Drinking behaviours and blood alcohol concentration in four European drinking environments: a cross-sectional study
1 Centre for Public Health, Liverpool John Moores University, 15-21 Webster Street, Liverpool L3 2ET, UK
2 Trimbos-instituut, Da Costakade 45, 3521 VS Utrecht, Netherlands
3 European Institute of Studies on Prevention (IREFREA), Rambla 15, 07003 Palma de Mallorca, Spain
4 Institute for Research and Development 'Utrip', Trubarjeva cesta 13, SI-1290, Grosuplje Ljubljana, Slovenia
BMC Public Health 2011, 11:918 doi:10.1186/1471-2458-11-918Published: 12 December 2011
Reducing harm in drinking environments is a growing priority for European alcohol policy yet few studies have explored nightlife drinking behaviours. This study examines alcohol consumption and blood alcohol concentration (BAC) in drinking environments in four European cities.
A short questionnaire was implemented among 838 drinkers aged 16-35 in drinking environments in four European cities, in the Netherlands, Slovenia, Spain and the UK. Questions included self-reported alcohol use before interview and expected consumption over the remainder of the night. Breathalyser tests were used to measured breath alcohol concentration (converted to BAC) at interview.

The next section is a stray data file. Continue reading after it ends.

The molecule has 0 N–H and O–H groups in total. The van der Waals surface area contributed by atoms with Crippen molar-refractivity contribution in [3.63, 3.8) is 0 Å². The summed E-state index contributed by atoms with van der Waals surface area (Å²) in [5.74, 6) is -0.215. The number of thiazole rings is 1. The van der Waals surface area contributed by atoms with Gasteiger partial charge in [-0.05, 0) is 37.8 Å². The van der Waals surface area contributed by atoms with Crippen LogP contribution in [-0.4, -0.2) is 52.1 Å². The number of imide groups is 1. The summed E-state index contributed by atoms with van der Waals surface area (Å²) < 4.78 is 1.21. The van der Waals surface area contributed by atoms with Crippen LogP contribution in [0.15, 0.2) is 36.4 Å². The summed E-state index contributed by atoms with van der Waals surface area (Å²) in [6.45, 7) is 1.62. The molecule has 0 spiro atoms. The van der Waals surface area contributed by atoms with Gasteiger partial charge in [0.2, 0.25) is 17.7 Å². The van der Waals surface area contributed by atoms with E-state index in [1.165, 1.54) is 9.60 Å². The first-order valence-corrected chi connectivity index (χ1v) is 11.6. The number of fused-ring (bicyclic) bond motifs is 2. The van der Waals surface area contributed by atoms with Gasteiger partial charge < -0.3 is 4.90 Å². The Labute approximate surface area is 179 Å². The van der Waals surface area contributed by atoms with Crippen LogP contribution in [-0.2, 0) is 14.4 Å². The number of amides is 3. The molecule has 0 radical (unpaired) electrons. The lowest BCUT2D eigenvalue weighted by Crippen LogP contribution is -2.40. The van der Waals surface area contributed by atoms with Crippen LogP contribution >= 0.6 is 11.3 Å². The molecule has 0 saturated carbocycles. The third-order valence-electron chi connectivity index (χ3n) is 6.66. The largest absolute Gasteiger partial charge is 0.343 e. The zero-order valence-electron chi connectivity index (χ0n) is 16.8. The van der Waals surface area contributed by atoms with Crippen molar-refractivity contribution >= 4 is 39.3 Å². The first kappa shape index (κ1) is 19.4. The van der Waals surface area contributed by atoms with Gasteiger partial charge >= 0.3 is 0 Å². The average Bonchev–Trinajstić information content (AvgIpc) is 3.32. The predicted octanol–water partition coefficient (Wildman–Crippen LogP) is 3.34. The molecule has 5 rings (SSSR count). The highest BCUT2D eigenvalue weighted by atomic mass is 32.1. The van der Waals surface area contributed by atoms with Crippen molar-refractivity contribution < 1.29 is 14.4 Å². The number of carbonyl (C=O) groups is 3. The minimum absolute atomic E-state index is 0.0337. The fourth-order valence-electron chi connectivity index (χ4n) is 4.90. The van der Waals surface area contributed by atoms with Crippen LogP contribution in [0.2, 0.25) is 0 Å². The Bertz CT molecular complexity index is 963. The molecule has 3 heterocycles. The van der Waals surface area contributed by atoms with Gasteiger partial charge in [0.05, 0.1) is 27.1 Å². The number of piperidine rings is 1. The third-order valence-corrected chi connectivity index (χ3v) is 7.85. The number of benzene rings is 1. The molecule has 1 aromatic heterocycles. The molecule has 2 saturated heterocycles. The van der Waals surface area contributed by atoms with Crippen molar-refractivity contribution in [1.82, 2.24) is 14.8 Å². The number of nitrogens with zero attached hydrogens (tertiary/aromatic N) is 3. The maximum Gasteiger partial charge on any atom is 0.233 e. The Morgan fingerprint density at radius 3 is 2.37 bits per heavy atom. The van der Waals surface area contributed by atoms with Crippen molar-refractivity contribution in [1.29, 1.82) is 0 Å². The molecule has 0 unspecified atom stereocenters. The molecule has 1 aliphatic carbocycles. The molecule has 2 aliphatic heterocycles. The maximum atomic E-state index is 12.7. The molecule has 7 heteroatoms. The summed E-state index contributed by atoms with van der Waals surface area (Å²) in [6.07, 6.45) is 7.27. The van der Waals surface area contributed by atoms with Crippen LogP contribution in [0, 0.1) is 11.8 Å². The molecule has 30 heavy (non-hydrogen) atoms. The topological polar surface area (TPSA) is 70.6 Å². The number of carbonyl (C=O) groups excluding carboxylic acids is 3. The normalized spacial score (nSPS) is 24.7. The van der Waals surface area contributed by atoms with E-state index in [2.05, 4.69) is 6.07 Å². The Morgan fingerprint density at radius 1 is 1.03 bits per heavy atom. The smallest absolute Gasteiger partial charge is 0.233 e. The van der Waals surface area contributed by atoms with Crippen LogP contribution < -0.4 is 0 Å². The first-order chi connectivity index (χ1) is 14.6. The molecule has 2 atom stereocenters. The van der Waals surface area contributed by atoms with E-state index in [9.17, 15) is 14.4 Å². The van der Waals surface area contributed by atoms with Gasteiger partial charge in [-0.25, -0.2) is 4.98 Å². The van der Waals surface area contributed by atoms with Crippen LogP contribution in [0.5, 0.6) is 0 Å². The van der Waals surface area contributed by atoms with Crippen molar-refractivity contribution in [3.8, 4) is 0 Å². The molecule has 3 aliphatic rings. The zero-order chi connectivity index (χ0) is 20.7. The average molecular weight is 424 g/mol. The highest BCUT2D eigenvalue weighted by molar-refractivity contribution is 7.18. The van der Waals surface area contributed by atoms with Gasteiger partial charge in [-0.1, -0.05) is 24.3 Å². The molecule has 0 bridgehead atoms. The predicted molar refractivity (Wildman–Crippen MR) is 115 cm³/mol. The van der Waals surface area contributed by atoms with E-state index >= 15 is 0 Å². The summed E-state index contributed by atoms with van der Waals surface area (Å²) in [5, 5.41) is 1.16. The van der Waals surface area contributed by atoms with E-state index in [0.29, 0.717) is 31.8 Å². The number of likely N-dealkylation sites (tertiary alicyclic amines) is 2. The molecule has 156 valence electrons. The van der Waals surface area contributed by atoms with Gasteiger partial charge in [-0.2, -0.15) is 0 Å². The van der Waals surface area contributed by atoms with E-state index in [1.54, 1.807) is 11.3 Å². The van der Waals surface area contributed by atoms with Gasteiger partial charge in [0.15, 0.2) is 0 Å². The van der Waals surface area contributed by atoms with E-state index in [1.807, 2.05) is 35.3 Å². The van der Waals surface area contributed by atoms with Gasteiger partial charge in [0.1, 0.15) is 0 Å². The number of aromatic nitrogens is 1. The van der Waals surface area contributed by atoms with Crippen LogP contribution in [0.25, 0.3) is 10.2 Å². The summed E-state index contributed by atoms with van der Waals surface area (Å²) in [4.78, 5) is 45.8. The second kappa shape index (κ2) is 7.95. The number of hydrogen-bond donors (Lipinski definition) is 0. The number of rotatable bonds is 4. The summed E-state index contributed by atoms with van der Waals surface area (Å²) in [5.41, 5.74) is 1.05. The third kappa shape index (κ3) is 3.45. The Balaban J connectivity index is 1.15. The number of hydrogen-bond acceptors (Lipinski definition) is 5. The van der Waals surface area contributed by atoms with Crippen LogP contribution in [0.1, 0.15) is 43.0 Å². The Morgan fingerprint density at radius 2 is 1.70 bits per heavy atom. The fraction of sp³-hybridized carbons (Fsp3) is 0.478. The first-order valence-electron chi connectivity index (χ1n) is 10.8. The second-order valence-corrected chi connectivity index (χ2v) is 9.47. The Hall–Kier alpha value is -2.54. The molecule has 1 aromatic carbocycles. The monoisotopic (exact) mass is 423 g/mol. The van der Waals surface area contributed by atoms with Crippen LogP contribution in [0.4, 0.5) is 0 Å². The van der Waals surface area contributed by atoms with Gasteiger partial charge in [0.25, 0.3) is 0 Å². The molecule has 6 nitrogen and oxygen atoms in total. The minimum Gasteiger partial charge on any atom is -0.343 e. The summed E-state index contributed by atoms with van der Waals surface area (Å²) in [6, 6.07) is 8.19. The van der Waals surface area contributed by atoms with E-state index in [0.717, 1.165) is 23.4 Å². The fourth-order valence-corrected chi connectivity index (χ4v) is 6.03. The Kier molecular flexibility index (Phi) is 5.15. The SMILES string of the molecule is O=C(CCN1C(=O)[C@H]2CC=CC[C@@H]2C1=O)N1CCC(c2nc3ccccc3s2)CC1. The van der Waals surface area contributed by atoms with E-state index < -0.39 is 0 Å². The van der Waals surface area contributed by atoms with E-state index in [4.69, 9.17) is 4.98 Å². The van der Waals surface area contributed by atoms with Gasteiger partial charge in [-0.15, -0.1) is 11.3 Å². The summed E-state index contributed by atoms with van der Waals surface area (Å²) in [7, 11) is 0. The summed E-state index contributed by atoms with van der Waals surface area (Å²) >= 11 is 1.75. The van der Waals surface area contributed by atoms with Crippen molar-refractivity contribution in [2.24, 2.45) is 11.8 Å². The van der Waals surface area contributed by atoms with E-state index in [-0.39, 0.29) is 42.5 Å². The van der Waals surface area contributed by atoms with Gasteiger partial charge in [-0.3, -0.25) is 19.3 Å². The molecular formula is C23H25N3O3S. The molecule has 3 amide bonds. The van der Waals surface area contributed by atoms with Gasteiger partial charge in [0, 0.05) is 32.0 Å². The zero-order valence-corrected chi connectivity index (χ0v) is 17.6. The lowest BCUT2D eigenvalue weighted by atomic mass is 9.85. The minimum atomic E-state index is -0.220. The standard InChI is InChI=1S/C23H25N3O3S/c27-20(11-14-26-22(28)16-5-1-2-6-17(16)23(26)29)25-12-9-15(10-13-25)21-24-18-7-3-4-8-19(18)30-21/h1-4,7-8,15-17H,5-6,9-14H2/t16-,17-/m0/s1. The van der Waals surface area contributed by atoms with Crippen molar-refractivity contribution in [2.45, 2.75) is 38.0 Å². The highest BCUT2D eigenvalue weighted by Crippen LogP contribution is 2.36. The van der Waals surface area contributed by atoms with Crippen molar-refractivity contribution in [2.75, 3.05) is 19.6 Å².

Most participants in the Dutch (56.2%), Spanish (59.6%) and British (61.4%) samples had preloaded (cf Slovenia 34.8%). In those drinking < 3 h at interview, there were no differences in BAC by gender or nationality. In UK participants, BAC increased significantly in those who had been drinking longer, reaching 0.13% (median) in females and 0.17% in males drinking > 5 h. In other nationalities, BAC increases were less pronounced or absent. High BAC (> 0.08%) was associated with being male, aged > 19, British and having consumed spirits. In all cities most participants intended to drink enough alcohol to constitute binge drinking.
Different models of drinking behaviour are seen in different nightlife settings. Here, the UK sample was typified by continued increases in inebriation compared with steady, more moderate intoxication elsewhere. With the former being associated with higher health risks, European alcohol policy must work to deter this form of nightlife.